I’ve just watched a fascinating lecture from funerary and art historian Dr. Julian Litten on burial vaults. I learned a lot and greatly enjoyed it, but was very surprised to hear him recite the old chestnut that the smell of decaying bodies under church floors led to the expression ‘stinking rich’. This is just not true, as phrases.org.uk relates:
The real origin of stinking rich, which is a 20th-century phrase, is much more prosaic. ‘Stinking’ is merely an intensifier, like the ‘drop-dead’ of drop-dead gorgeous, the ‘lead pipe’ of lead pipe cinch or, more pertinent in this case, the ‘stark-raving’ of stark-raving mad. It has been called upon as an intensifier in other expressions, for example, ‘stinking drunk’ and ‘we don’t need no stinking badges’
The phrase’s real derivation lies quite a distance from Victorian England in geography as well as in date. The earliest use of it that I can find in print is in the Montana newspaper The Independent, November 1925:
He had seen her beside the paddock. “American.” Mrs Murgatroyd had said. “From New England – stinking rich”.
However, I thought I’d check, and I did find an earlier cite, from ‘V.C.: A Chronicle of Castle Barfield and of the Crimea’, by David Christie Murray (1904, p. 92);
“I’m stinking rich – you know – disgraceful rich.”
Nothing earlier than that however. So I would add to the explanation at phrases.org.uk and say that it’s more of an expression of disgust; someone is so rich that it’s obscene and figuratively ‘stinks’. If we had any early 19th century or older cites, I’d grant that it could have been influenced in some way by intramural burial, but this was rare by the turn of the 20th century and lead coffins had been a legal requirement since 1849. Litten suggests that unscrupulous cabinetmakers might omit the lead coffin, leading to ‘effluvia’, but even then I can’t imagine that was common as it would be obvious when it had happened and whose interment was likely to have caused it, resulting in complaints and most likely reburial.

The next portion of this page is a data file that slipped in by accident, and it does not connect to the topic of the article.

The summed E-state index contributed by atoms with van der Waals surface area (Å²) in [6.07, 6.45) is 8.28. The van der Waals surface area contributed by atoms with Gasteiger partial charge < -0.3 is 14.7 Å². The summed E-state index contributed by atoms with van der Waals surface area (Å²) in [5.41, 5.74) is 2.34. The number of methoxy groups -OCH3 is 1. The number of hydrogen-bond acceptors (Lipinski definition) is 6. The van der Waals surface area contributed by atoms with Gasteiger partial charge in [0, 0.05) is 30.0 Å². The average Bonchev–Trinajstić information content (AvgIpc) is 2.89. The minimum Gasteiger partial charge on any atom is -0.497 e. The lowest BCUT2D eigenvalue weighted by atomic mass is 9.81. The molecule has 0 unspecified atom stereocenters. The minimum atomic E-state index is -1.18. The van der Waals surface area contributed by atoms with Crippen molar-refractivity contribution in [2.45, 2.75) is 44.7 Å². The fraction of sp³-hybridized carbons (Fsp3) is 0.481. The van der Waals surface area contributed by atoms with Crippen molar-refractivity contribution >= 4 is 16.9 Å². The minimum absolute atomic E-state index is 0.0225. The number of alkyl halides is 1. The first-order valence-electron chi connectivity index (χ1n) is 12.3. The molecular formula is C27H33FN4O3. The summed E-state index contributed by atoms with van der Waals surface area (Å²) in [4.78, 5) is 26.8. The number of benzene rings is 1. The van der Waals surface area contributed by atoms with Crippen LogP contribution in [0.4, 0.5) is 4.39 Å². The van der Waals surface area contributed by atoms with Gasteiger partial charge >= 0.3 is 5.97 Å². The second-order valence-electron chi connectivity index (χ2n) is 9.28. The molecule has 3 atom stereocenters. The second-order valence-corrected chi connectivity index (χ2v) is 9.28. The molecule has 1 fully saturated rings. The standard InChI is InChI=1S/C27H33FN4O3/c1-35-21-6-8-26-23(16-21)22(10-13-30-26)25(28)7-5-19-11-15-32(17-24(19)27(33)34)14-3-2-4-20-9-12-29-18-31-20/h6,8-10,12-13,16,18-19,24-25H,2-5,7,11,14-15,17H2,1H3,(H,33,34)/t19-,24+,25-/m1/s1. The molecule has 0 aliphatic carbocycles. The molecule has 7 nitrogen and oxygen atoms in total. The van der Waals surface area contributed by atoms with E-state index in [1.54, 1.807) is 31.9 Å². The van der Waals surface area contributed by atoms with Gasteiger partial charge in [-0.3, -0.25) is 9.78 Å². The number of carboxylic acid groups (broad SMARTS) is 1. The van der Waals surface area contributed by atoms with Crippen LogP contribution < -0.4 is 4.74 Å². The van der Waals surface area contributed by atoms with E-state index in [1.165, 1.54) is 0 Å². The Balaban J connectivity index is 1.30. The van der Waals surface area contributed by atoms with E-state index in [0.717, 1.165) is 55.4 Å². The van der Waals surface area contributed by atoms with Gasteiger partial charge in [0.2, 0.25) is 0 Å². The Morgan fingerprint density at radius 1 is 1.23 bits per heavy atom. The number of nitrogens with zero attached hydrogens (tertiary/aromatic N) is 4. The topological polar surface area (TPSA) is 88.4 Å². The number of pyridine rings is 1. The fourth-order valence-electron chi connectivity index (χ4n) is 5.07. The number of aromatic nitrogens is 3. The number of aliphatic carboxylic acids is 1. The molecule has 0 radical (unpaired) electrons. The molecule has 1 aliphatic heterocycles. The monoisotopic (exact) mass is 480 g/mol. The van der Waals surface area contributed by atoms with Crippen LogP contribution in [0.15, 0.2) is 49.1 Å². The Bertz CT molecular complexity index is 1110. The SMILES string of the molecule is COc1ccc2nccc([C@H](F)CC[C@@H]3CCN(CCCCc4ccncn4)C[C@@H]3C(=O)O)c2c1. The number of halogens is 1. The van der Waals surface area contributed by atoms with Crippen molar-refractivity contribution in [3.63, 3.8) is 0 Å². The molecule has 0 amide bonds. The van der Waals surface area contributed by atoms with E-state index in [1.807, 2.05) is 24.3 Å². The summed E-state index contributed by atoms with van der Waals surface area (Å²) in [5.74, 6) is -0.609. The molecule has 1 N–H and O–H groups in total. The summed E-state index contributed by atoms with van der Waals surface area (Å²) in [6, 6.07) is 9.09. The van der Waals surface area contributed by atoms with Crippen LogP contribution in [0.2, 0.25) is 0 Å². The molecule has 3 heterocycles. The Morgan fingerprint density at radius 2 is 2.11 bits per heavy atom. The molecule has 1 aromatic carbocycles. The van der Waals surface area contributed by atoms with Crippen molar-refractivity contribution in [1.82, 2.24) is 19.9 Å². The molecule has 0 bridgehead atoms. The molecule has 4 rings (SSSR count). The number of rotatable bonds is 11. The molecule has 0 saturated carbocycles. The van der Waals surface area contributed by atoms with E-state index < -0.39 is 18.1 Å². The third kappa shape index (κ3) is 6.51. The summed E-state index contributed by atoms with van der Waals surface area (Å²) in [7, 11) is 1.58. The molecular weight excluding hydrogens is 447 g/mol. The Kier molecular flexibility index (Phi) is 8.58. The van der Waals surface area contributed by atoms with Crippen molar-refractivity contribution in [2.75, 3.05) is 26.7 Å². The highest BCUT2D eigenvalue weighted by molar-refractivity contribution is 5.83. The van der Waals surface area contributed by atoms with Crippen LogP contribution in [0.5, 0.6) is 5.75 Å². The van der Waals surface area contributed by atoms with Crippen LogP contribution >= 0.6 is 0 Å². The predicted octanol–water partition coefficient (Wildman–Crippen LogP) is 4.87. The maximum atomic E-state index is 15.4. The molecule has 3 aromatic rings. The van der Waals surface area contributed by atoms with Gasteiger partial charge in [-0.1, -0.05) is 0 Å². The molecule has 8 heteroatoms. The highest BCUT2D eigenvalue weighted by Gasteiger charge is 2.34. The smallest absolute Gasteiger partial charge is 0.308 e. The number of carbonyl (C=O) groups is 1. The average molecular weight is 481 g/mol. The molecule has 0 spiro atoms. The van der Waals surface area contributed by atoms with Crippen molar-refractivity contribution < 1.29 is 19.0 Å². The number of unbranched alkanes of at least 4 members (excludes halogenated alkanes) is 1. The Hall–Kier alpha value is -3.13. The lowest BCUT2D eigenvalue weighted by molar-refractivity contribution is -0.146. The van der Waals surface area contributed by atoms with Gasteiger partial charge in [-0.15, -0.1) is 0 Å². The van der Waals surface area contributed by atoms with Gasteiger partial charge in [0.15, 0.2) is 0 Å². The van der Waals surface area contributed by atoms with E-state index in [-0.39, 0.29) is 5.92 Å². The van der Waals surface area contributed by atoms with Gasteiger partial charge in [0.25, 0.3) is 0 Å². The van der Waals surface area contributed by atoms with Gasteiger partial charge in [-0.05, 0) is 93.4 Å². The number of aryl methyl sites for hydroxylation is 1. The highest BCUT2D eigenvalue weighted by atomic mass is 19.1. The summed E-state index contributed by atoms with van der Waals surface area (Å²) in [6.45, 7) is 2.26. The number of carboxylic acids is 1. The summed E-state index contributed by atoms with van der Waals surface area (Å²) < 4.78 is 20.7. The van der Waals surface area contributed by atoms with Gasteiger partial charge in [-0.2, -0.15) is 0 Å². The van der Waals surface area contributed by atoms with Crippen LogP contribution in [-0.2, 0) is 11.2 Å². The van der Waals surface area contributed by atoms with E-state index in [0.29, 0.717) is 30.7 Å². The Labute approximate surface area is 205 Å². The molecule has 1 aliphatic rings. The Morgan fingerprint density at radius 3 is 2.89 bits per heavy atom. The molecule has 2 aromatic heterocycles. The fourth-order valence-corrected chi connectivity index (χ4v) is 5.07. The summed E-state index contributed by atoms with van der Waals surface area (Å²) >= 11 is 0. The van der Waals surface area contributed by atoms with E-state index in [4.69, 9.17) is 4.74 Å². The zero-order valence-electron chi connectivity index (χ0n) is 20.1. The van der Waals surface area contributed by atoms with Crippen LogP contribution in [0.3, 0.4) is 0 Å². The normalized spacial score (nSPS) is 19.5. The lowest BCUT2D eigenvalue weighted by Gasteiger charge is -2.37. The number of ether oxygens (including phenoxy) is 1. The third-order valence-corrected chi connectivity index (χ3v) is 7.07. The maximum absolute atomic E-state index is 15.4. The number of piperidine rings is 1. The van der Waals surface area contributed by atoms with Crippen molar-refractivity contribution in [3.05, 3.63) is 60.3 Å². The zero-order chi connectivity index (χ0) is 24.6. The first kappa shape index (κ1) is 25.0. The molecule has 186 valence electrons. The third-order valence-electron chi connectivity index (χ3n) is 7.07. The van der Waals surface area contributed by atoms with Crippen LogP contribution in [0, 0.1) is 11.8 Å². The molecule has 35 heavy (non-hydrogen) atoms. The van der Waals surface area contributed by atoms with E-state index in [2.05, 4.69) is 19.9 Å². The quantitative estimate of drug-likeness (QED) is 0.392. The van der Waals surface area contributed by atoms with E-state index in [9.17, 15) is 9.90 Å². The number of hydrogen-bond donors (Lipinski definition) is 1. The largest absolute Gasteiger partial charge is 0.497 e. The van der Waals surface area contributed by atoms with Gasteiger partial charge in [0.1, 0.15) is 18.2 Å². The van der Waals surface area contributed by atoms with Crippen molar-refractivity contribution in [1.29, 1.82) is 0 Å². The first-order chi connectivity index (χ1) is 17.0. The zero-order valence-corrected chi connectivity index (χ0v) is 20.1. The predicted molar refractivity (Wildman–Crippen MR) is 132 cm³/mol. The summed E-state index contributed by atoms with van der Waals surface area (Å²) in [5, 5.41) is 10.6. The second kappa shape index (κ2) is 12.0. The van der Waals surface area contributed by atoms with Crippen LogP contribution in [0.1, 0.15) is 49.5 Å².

Litten also repeated a version of the myth of Enon Chapel, which is a story I’ve been working on and will be forthcoming, but added a claim that I have yet to come across; that the decomposition gases from the crypt below were so thick that they made the gas lighting in the chapel above ‘burn brighter’. I don’t know where this comes from and it hardly seems plausible. Dr Waller Lewis, the UK’s first Chief Medical Officer, wrote on the subject in an 1851 article in The Lancet entitled ‘ON THE CHEMICAL AND GENERAL EFFECTS OF THE PRACTICE OF INTERMENT IN VAULTS AND CATACOMBS’. Lewis stated that: “I have never met with any person who has actually seen coffin-gas inflame” and reported that experiments had been carried out and “in every instance it extinguished the flame”. This makes sense, since it was not decomposition gases per se (and certainly not ‘miasma’ as was often claimed at the time) that made workers light-headed or pass out in vaults – it was the absence of oxygen and high concentration of CO2 that caused this. Hence reports of candles going out rather than inflaming more.
Unfortunately, even the best of us are not immune to a little BS history. It was nonetheless a privilege to hear Dr. Litten speak.